Yanukovych Crimes: "Outstanding idiocy talent:" Lutsenko on how Yanukovych admitted treason

15:47 Nov. 30, 2016

"Outstanding idiocy talent:" Lutsenko on how Yanukovych admitted treason

Ukrainian President Viktor Yanukovych on February 3, 2012 in Munich, Germany (Getty Images)

Ukraine's fugitive president confirmed he had asked Putin for military intervention

Ukraine's former president Victor Yanukovych has, in fact, admitted his complicity in Russia's occupation of Crimea and aggression in eastern Ukraine.

Speaking on November 25 at a press conference in Russia's Rostov, Yanukovych has confirmed existence of the letter to Vladimir Putin, in which he asked the Russian leader to use military force and ‘save Ukraine.'

Ukraine's Prosecutor General Yuri Lutsenko said Yanukovych's confession was needed to indict him, as Ukraine does not have the original of the ill-famed letter.

"Why this case was not possible before? Because Victor Fedorovych, having an outstanding idiocy talent, stated himself at the press conference that he had signed that letter," Lutsenko said to 112 Ukraine TV channel.

"Now we are conducting expert examinations to document that it was him appearing on TV, his voice, and that was exactly what he'd said. The three expert reports are to be ready within a very short time. After that, the indictment will be laid down," added the Prosecutor General.

On November 28, Lutsenko declared Yanukovych a suspect in high treason case.

In March 2014 Russia's UN envoy Vitaly Churkin told a UN Security Council meeting that Ukraine's ousted president has sent a letter to his Russian President Vladimir Putin requesting to restore law and order in Ukraine.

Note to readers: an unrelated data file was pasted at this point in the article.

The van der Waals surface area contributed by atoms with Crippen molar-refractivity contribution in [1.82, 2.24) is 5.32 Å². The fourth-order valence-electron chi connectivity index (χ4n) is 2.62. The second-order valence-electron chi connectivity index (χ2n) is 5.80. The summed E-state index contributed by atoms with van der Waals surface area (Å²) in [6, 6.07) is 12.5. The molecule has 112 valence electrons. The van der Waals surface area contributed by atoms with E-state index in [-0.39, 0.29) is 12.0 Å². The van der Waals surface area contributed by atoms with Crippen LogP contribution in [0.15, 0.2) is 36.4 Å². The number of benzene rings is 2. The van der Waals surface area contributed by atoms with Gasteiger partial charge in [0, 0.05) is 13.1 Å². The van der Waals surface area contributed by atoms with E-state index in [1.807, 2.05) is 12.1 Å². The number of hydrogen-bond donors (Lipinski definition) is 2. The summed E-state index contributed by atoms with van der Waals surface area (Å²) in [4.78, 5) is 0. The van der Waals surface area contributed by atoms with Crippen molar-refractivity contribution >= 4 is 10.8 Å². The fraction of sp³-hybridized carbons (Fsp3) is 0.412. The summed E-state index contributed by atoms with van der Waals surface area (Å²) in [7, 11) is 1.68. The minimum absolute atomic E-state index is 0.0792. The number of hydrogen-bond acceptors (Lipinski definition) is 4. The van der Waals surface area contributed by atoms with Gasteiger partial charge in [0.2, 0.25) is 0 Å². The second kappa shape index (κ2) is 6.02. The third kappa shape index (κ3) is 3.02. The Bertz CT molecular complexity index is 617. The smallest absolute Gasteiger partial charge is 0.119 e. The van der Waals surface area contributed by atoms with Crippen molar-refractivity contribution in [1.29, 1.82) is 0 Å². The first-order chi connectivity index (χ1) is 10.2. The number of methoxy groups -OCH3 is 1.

"The country has plunged into chaos and anarchy," Russian Ambassador Vitaly Churkin read from an unofficial translation of the letter "The country is in the grip of outright terror and violence driven by the West."

"People are persecuted on political and language grounds," he read. "In this context, I appeal to the President of Russia Vladimir V. Putin to use the armed forces of the Russian Federation to re-establish the rule of law, peace, order, stability and to protect the people of Ukraine."

Commenting on the request on November 25, Yanukovych said he was driven by emotions at that time.

"This document [a letter addressing Putin] indeed existed. There was an emotional decision to somehow influence the offensive of illegal armed formations, [to stop] violence in Donbas," Yanukovych said at a press conference in Rostov-on-Don, Russia, on Friday, answering a question from an UNIAN correspondent.

 

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